Edited from Xinhuanet, BEIJING — Senior US and Japanese officials met in Washington, to discuss the relocation of a US airbase on Okinawa. US Secretary of State Hillary Clinton and Secretary of Defense Robert Gates held talks with Japanese Foreign Minister Takeaki Matsumoto and Defense Minister Toshimi Kitazawa.
The two allies agreed to not to build a new airstrip on Okinawa and transfer some 8,000 US Marines to Guam. They vowed instead to complete the projects at the earliest possible date. The relocation plan was formalized in 2006.

Edited from Xinhuanet, BEIJING — Senior US and Japanese officials met in Washington, to discuss the relocation of a US airbase on Okinawa.

US Secretary of State Hillary Clinton and Secretary of Defense Robert Gates held talks with Japanese Foreign Minister Takeaki Matsumoto and Defense Minister Toshimi Kitazawa.

The two allies agreed to not to build a new airstrip on Okinawa and transfer some 8,000 US Marines to Guam. They vowed instead to complete the projects at the earliest possible date. The relocation plan was formalized in 2006.

A US Senate committee last week voted to block funds for the relocation, citing high costs. Controversy over the Futenma base contributed to last year’s resignation of former Japanese Prime Minister Yukio Hatayama.

Robert Gates, US Secretary of Defense, said, “It is critical that we move forward with the relocation of Futenma and the construction of facilities in Guam for the US Marines. Doing so will reduce the impact of our presence on local residents in Okinawa while allowing us to maintain capabilities critical to the alliance in Japan.”

Toshimi Kitazawa, Japanese Defense Minister, said, “We also decided on the V-shaped configuration for the runways in connection with the Futenma relocation issue and I think this is very important progress toward the relocation of the facilities. We decided to remove the deadline of 2014 for its completion but in order to avoid the continued use of the air station, we also confirmed that we shall strive for the earliest possible relocation.”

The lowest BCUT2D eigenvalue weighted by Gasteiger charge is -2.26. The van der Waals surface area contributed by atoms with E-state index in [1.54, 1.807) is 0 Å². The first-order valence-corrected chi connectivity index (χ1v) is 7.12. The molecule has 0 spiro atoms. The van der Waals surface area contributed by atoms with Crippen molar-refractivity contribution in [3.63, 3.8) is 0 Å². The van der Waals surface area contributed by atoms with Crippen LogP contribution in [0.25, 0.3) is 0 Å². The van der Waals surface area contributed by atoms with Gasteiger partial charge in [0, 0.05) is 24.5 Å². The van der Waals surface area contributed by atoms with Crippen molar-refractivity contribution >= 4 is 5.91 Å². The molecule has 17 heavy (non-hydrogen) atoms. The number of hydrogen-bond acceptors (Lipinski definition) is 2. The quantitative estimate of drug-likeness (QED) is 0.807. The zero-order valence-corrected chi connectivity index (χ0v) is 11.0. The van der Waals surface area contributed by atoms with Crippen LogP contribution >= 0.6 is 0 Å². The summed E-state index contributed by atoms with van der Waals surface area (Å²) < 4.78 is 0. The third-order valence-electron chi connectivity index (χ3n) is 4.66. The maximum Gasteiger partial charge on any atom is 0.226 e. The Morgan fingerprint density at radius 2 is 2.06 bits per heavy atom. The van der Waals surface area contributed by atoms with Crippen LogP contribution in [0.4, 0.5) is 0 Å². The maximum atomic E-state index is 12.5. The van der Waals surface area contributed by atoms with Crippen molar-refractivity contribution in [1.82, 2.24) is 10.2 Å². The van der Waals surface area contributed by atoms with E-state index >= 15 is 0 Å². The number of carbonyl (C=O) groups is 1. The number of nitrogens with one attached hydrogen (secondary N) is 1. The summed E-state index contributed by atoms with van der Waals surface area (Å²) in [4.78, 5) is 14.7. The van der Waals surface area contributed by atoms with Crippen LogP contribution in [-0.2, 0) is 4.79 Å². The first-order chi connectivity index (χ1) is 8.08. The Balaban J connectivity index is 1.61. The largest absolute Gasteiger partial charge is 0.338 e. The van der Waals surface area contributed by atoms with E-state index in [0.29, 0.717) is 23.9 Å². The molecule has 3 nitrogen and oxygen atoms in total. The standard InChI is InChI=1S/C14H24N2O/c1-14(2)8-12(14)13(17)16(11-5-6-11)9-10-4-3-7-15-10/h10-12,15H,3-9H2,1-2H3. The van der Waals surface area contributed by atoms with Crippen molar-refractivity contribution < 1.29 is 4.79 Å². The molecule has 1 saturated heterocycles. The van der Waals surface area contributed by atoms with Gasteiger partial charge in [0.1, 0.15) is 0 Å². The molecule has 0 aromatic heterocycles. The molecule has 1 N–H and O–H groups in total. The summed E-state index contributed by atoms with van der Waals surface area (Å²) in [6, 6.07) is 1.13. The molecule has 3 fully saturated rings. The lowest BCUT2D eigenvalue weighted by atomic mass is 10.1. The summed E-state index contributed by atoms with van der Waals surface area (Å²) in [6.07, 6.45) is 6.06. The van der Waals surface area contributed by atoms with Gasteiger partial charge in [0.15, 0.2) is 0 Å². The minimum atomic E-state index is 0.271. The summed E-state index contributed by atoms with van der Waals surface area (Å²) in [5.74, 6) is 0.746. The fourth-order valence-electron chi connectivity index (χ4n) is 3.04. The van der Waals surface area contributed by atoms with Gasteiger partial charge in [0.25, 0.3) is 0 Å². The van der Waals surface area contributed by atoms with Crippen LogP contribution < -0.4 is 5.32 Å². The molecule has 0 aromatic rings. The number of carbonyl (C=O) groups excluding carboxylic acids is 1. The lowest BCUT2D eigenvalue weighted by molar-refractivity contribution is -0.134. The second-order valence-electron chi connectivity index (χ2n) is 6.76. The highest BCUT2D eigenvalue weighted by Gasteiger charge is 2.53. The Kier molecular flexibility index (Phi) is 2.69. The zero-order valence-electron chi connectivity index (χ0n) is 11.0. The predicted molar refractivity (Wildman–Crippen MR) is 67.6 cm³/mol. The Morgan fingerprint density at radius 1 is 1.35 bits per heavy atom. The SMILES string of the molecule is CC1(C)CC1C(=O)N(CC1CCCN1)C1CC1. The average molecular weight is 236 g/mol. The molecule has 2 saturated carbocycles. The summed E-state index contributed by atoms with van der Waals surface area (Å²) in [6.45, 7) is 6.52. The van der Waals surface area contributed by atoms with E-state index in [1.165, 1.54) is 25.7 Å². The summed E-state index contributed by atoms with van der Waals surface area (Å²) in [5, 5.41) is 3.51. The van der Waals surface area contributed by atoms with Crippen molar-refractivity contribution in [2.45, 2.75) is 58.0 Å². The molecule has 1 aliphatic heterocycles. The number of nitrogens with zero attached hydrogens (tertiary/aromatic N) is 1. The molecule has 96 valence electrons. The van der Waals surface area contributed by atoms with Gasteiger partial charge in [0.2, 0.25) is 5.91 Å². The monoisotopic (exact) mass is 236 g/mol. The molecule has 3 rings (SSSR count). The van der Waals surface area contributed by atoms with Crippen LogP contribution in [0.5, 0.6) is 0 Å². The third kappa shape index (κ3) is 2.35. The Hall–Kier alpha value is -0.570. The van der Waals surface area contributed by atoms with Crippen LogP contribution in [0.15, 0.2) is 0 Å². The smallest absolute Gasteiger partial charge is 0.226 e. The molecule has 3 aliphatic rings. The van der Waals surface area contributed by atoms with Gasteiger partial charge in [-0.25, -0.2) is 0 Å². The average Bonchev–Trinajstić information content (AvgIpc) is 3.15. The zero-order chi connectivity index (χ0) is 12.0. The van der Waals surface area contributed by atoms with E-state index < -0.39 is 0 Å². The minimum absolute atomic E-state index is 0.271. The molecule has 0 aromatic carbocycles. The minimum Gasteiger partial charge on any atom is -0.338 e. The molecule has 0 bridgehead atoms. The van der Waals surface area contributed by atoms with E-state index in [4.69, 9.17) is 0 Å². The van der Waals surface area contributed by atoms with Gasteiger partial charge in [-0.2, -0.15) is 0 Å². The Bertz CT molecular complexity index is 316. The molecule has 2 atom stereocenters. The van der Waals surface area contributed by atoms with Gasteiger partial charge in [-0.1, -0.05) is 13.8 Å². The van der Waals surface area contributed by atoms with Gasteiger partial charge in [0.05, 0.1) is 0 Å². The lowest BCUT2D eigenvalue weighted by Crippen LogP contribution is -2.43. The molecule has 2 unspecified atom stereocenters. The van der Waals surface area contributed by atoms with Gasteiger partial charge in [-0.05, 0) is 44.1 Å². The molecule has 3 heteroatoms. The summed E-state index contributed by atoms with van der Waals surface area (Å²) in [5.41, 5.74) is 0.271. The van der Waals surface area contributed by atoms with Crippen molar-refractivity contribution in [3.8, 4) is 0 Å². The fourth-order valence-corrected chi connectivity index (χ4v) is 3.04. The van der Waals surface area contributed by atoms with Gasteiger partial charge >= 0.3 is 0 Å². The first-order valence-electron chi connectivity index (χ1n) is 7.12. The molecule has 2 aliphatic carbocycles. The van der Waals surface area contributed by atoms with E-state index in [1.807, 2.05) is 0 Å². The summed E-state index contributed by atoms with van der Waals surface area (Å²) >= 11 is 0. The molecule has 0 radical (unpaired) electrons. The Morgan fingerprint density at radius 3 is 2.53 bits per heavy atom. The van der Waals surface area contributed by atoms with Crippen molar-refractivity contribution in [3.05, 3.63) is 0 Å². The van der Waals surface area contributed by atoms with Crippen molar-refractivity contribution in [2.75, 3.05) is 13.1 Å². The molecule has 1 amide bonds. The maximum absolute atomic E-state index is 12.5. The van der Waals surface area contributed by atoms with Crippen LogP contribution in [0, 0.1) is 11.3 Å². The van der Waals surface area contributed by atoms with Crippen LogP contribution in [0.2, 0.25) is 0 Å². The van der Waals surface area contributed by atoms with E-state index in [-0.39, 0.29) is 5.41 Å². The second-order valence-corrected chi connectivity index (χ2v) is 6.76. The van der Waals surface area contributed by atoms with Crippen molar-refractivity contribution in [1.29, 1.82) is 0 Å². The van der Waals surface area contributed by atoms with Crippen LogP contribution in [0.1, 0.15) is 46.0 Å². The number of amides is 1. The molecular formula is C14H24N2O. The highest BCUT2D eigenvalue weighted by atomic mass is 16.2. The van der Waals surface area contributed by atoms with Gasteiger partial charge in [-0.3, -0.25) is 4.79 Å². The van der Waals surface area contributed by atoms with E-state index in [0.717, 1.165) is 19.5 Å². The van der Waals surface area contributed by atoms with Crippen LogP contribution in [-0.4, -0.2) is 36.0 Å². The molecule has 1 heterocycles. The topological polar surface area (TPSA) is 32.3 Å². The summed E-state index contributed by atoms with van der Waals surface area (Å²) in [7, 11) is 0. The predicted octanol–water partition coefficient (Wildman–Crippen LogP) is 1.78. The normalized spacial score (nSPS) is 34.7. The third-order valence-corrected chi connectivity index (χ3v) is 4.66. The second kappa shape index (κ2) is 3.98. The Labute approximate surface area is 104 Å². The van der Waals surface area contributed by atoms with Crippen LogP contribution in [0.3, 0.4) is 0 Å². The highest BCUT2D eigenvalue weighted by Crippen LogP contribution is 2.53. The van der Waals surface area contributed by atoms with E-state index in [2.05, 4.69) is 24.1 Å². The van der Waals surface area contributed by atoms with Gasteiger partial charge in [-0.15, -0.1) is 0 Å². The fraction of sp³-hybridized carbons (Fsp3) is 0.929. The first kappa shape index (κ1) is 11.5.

The delay was expected by Guam’s officials, especially in light of the disasters in Japan and a conservative spending climate on Capitol Hill that’s pushed federal lawmakers to cut the defense budget.

“The 2014 target date for the buildup has never been realistic, and in fact, would have been impossible to meet,” said Sen. Rory Respicio, majority leader in the Legislature. “The highly anticipated U.S.-Japan talks have added a more sensible and realistic perspective to what is possible, given Japan’s disaster recovery and fiscal constraints on the U.S. Treasury.”

“As the U.S.-Japan alliance enters its second half century, it remains indispensible to the peace, security, and economic dynamism of the Asia-Pacific Region,” Secretary of State Hillary Clinton said.

“In order to avoid the continued — forever continuing –use of Futenma Air Station, we also confirmed a mutual strive for earliest possible relocation,” Japan Defense Minister Toshimi Kitazawa added.

The reaffirmation of the agreement came after Clinton and Defense Secretary Robert Gates on Tuesday hosted Japan Foreign Minister Takeaki Matsumoto and Kitazawa for the first Security Consultative Committee meeting since May 2007, according to the State Department.

Kitazawa on Tuesday told U.S. officials the response from residents in Okinawa has been “very harsh,” as they resent the presence of U.S. forces, the AP reported.

However, he also added that because the American military has pushed a massive humanitarian assistance campaign that was well received in Japan following the March disasters, Japan’s people understand the significance of stationing U.S. forces in Japan, including in Okinawa.

“We are cooperating more closely on a wider range of issues and challenges than ever before,” Clinton added.

 

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